BUDAPEST, Hungary (AP) — Hungary’s prime minister sought to bring down the temperature on spiraling tensions between his government and the United States, declaring Friday that the U.S. is Hungary’s “friend” despite sanctions Washington imposed on a Budapest-based Russian bank.
In an interview on state radio, Prime Minister Viktor Orban said that the International Investment Bank, a Russian-controlled financial institution which U.S. officials have argued could serve as a conduit for Russian espionage, “could have played a serious role in developing Central European economies.”
While the war in Ukraine had limited the bank’s effectiveness, Orban said, the U.S. sanctions against IIB and three of its top officials had “ruined it.” The Hungarian government withdrew its membership in the bank Thursday, the day after the sanctions were issued.
“(The bank’s) operations have been rendered impossible. It can’t serve its function,” Orban said. “We decided that under these circumstances, Hungary’s participation in the bank’s further work has become pointless.”
The sanctions — a broader package targeting the financial networks of two of Moscow’s wealthiest businessmen but also, in the case of Hungary, a rare step aimed at a NATO ally — brought rising tensions between Budapest and Washington to a head.
U.S. officials have grown increasingly dissatisfied with Hungary’s approach to the war in Ukraine, criticism of war-related sanctions on Russia and continuing close ties with Moscow, which have given Orban a reputation as the Kremlin’s closest ally in the European Union.
Increasing anti-American rhetoric in Hungary’s government-tied media and assertions from senior Hungarian officials that Washington seeks to force Hungary into the war have added fuel to the fire, bringing diplomatic relations to their lowest point in years.
But Orban appeared to want to pump the brakes on the deteriorating relations, emphasizing the U.S.’s status as Hungary’s NATO ally and one of its most important trading partners.
“We have good relations with the Americans,” he said. “The United States is our friend and an important ally as well.”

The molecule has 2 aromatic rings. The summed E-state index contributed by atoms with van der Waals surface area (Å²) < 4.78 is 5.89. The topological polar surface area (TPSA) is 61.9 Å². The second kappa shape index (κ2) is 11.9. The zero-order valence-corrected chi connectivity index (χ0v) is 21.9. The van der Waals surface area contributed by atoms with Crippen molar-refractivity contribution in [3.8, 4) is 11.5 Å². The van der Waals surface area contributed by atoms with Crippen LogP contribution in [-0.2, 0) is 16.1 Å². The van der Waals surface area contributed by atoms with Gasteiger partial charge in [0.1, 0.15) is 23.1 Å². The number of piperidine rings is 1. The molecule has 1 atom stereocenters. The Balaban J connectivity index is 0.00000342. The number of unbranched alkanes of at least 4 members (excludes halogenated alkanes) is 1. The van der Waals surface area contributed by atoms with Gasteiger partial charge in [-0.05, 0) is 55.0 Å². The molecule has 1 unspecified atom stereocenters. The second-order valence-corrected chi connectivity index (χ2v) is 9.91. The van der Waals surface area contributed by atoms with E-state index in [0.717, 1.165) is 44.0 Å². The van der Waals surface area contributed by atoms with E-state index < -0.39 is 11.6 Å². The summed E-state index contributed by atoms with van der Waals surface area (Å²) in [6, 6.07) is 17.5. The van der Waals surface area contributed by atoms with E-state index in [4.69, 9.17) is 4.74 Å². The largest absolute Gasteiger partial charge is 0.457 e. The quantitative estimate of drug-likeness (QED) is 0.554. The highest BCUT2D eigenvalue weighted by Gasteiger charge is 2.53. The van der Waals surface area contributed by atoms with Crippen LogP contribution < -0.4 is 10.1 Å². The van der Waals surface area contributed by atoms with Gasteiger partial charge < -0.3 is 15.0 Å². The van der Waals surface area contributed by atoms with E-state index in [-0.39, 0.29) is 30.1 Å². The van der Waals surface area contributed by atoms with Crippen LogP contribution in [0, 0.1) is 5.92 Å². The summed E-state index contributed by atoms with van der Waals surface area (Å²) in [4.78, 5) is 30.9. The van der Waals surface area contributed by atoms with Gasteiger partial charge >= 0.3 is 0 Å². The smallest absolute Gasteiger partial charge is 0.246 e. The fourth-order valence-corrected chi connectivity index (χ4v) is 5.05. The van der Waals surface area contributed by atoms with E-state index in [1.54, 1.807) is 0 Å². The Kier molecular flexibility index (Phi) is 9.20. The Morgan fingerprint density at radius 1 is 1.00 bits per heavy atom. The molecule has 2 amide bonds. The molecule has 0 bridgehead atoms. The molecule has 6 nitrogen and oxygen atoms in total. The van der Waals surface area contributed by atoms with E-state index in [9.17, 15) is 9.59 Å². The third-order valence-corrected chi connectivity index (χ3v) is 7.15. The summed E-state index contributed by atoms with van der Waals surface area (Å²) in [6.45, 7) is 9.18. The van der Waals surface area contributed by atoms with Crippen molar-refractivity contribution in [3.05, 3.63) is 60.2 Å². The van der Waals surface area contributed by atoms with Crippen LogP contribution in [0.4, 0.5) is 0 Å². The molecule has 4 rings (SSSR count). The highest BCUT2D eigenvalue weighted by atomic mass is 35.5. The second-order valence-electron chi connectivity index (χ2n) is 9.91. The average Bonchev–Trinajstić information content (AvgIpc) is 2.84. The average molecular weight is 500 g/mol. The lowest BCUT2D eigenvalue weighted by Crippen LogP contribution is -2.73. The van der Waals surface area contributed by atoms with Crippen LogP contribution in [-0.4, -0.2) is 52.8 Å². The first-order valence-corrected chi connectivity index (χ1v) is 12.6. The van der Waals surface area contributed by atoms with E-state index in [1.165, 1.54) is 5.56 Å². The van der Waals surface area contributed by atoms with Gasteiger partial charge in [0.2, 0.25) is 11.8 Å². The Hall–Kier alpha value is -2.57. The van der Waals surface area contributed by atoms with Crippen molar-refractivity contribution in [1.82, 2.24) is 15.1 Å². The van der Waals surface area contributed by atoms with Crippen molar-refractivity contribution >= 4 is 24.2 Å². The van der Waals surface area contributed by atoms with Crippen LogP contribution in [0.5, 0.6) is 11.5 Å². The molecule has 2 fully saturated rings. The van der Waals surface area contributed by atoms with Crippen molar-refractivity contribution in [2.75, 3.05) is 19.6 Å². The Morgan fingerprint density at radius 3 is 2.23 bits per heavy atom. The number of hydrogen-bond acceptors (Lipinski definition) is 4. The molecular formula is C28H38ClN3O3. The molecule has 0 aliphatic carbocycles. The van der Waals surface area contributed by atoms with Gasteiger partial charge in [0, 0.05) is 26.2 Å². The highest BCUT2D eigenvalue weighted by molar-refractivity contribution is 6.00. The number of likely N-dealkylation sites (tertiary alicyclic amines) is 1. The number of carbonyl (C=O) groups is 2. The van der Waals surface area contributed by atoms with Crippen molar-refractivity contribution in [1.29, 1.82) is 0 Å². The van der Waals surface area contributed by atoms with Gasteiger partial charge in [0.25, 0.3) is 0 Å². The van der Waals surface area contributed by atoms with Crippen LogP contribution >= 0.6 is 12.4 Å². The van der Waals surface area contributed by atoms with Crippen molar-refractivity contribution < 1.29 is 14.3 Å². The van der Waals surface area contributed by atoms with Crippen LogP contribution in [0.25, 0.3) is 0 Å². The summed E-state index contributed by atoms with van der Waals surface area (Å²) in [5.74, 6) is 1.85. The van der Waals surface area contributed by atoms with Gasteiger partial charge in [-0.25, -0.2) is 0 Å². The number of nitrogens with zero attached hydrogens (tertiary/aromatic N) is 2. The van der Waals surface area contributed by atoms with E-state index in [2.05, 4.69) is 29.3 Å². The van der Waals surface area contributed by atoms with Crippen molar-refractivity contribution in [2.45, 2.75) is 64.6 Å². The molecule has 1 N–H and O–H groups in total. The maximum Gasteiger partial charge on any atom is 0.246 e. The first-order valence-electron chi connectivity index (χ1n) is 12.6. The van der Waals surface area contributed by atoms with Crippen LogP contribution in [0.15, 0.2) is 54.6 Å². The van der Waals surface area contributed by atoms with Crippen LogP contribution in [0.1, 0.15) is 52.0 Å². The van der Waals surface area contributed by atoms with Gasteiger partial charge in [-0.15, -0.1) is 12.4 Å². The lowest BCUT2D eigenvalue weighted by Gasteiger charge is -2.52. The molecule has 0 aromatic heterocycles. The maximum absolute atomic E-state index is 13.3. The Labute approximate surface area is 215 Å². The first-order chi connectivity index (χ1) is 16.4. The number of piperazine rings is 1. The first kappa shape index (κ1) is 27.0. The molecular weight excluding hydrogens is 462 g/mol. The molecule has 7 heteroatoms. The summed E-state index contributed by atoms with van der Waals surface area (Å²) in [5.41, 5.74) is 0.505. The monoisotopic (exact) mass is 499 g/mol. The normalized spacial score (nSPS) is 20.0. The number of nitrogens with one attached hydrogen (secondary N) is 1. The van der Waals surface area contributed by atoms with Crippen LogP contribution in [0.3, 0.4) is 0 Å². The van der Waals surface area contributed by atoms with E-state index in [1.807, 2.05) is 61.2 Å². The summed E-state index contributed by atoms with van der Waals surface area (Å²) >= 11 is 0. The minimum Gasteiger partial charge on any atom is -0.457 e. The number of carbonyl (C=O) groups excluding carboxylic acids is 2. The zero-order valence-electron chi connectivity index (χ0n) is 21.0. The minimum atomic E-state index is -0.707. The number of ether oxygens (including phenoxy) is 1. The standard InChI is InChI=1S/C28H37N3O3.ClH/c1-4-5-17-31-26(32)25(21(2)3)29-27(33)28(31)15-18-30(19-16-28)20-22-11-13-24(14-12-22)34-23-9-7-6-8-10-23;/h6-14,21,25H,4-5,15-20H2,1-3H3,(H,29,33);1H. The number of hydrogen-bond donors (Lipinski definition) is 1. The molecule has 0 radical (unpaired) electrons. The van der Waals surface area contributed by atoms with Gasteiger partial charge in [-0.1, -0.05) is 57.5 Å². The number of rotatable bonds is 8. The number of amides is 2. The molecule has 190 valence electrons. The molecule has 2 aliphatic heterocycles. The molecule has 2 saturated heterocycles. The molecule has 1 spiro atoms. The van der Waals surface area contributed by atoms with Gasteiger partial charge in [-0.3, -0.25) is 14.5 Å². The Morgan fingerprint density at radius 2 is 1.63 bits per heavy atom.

“We’ve never agreed with the sanctions (against Russia,)” the populist prime minister continued, “but we don’t dispute anyone’s right, including that of the United States, to impose sanctions if they see fit.”
Orban’s conciliatory remarks followed actions by Hungary that escalated its disputes with Washington. Those include sending its foreign minister to Moscow for energy talks on Tuesday and receiving the Moscow-allied Belarusian foreign minister in Budapest on Wednesday, said Daniel Hegedus, an analyst and Central Europe fellow for the German Marshall Fund.
But the Hungarian government’s reaction to the U.S. sanctions has been “surprisingly accommodating,” Hegedus told The Associated Press, signaling that Orban was willing to make concessions in order to preserve a relationship with its largest ally.
“This was a message from the Hungarian government that, ‘Yes, we are responsive and we are ready in some way to settle this relationship,’” Hegedus said.
Hungary’s president, Katalin Novak, also indicated Friday that Hungary would forego escalating tensions over the U.S. sanctions, writing on Twitter that “I welcome the decision of the Hungarian government to withdraw its representatives from the International Investment Bank.”
“In the shadow of war in Ukraine, the bank’s operation had lost its meaning; steps are needed to bring us closer to peace,” Novak wrote.
Despite opposition from U.S. and European officials, Orban’s government continues to lobby against EU sanctions on Russia, pursue energy deals with Moscow and to refrain from sending weapons to Ukraine.
Hegedus, the analyst, said that while he doesn’t expect “a fundamental U-turn” in Hungary’s Russia policy in the near future, the U.S. sanctions on the bank proved that Hungary’s government “is responsive to pressure.”
“When it faces significant leverage from a partner, then it reacts,” he said.
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